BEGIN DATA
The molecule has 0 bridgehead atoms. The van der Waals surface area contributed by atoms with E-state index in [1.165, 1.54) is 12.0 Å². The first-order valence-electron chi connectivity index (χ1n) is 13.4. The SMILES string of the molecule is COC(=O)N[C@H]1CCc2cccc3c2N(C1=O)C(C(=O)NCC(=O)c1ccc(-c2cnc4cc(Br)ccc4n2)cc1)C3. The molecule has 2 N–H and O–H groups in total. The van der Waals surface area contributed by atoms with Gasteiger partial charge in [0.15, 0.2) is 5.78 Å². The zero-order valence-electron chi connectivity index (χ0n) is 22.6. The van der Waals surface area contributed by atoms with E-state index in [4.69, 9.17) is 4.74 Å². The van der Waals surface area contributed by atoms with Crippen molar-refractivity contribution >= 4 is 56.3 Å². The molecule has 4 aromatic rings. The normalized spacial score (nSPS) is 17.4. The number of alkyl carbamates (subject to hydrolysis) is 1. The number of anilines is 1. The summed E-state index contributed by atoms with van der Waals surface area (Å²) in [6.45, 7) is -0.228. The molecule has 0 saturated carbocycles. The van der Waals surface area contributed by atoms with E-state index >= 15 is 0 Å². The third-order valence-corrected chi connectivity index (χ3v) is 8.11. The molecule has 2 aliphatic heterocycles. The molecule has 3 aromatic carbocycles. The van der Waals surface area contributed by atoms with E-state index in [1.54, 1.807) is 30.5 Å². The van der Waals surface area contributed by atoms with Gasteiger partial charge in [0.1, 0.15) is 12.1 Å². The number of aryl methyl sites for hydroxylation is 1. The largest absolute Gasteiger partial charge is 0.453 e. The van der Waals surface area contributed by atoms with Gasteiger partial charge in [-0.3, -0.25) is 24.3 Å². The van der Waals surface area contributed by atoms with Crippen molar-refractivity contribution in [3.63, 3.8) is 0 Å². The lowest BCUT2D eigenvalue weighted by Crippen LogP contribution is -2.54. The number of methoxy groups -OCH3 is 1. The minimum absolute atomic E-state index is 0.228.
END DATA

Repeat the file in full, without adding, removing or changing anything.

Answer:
The molecule has 0 bridgehead atoms. The van der Waals surface area contributed by atoms with E-state index in [1.165, 1.54) is 12.0 Å². The first-order valence-electron chi connectivity index (χ1n) is 13.4. The SMILES string of the molecule is COC(=O)N[C@H]1CCc2cccc3c2N(C1=O)C(C(=O)NCC(=O)c1ccc(-c2cnc4cc(Br)ccc4n2)cc1)C3. The molecule has 2 N–H and O–H groups in total. The van der Waals surface area contributed by atoms with Gasteiger partial charge in [0.15, 0.2) is 5.78 Å². The zero-order valence-electron chi connectivity index (χ0n) is 22.6. The van der Waals surface area contributed by atoms with E-state index in [4.69, 9.17) is 4.74 Å². The van der Waals surface area contributed by atoms with Crippen molar-refractivity contribution >= 4 is 56.3 Å². The molecule has 4 aromatic rings. The normalized spacial score (nSPS) is 17.4. The number of alkyl carbamates (subject to hydrolysis) is 1. The number of anilines is 1. The summed E-state index contributed by atoms with van der Waals surface area (Å²) in [6.45, 7) is -0.228. The molecule has 0 saturated carbocycles. The van der Waals surface area contributed by atoms with E-state index >= 15 is 0 Å². The third-order valence-corrected chi connectivity index (χ3v) is 8.11. The molecule has 2 aliphatic heterocycles. The molecule has 3 aromatic carbocycles. The van der Waals surface area contributed by atoms with E-state index in [1.54, 1.807) is 30.5 Å². The van der Waals surface area contributed by atoms with Gasteiger partial charge in [0.1, 0.15) is 12.1 Å². The number of aryl methyl sites for hydroxylation is 1. The largest absolute Gasteiger partial charge is 0.453 e. The van der Waals surface area contributed by atoms with Gasteiger partial charge in [-0.3, -0.25) is 24.3 Å². The van der Waals surface area contributed by atoms with Crippen molar-refractivity contribution in [3.63, 3.8) is 0 Å². The lowest BCUT2D eigenvalue weighted by Crippen LogP contribution is -2.54. The number of methoxy groups -OCH3 is 1. The minimum absolute atomic E-state index is 0.228.